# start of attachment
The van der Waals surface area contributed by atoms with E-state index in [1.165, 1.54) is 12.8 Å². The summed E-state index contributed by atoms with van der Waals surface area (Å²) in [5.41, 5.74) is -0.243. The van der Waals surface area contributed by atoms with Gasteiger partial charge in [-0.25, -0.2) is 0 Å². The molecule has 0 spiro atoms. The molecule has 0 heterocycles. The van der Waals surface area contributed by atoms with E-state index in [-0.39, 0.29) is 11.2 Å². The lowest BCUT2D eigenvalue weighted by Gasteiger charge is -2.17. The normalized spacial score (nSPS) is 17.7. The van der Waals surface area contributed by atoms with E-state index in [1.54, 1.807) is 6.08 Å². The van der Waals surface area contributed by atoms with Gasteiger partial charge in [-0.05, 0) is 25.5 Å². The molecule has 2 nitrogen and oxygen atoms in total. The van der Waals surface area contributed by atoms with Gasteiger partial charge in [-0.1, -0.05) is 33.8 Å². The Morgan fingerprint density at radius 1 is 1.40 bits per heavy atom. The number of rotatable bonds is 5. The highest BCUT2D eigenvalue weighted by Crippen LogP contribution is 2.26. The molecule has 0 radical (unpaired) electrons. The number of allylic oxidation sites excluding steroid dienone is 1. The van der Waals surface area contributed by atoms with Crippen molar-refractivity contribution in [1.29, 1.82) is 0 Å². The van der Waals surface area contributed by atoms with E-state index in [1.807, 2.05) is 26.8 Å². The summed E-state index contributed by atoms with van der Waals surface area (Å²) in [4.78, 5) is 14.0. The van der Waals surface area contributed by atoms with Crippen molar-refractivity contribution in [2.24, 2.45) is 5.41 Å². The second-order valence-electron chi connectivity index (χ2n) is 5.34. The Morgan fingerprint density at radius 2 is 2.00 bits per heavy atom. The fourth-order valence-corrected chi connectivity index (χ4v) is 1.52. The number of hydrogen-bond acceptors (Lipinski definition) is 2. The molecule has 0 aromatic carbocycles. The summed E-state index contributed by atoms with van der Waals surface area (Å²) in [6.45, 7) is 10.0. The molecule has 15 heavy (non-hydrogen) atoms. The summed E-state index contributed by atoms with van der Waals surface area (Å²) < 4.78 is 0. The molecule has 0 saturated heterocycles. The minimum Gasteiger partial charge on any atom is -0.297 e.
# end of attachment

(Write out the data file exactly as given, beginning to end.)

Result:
The van der Waals surface area contributed by atoms with E-state index in [1.165, 1.54) is 12.8 Å². The summed E-state index contributed by atoms with van der Waals surface area (Å²) in [5.41, 5.74) is -0.243. The van der Waals surface area contributed by atoms with Gasteiger partial charge in [-0.25, -0.2) is 0 Å². The molecule has 0 spiro atoms. The molecule has 0 heterocycles. The van der Waals surface area contributed by atoms with E-state index in [-0.39, 0.29) is 11.2 Å². The lowest BCUT2D eigenvalue weighted by Gasteiger charge is -2.17. The normalized spacial score (nSPS) is 17.7. The van der Waals surface area contributed by atoms with E-state index in [1.54, 1.807) is 6.08 Å². The van der Waals surface area contributed by atoms with Gasteiger partial charge in [-0.05, 0) is 25.5 Å². The molecule has 2 nitrogen and oxygen atoms in total. The van der Waals surface area contributed by atoms with Gasteiger partial charge in [-0.1, -0.05) is 33.8 Å². The Morgan fingerprint density at radius 1 is 1.40 bits per heavy atom. The number of rotatable bonds is 5. The highest BCUT2D eigenvalue weighted by Crippen LogP contribution is 2.26. The molecule has 0 radical (unpaired) electrons. The number of allylic oxidation sites excluding steroid dienone is 1. The van der Waals surface area contributed by atoms with Crippen molar-refractivity contribution in [1.29, 1.82) is 0 Å². The van der Waals surface area contributed by atoms with E-state index in [1.807, 2.05) is 26.8 Å². The summed E-state index contributed by atoms with van der Waals surface area (Å²) in [4.78, 5) is 14.0. The van der Waals surface area contributed by atoms with Crippen molar-refractivity contribution in [2.24, 2.45) is 5.41 Å². The second-order valence-electron chi connectivity index (χ2n) is 5.34. The Morgan fingerprint density at radius 2 is 2.00 bits per heavy atom. The fourth-order valence-corrected chi connectivity index (χ4v) is 1.52. The number of hydrogen-bond acceptors (Lipinski definition) is 2. The molecule has 0 aromatic carbocycles. The summed E-state index contributed by atoms with van der Waals surface area (Å²) in [6.45, 7) is 10.0. The molecule has 15 heavy (non-hydrogen) atoms. The summed E-state index contributed by atoms with van der Waals surface area (Å²) < 4.78 is 0. The molecule has 0 saturated heterocycles. The minimum Gasteiger partial charge on any atom is -0.297 e.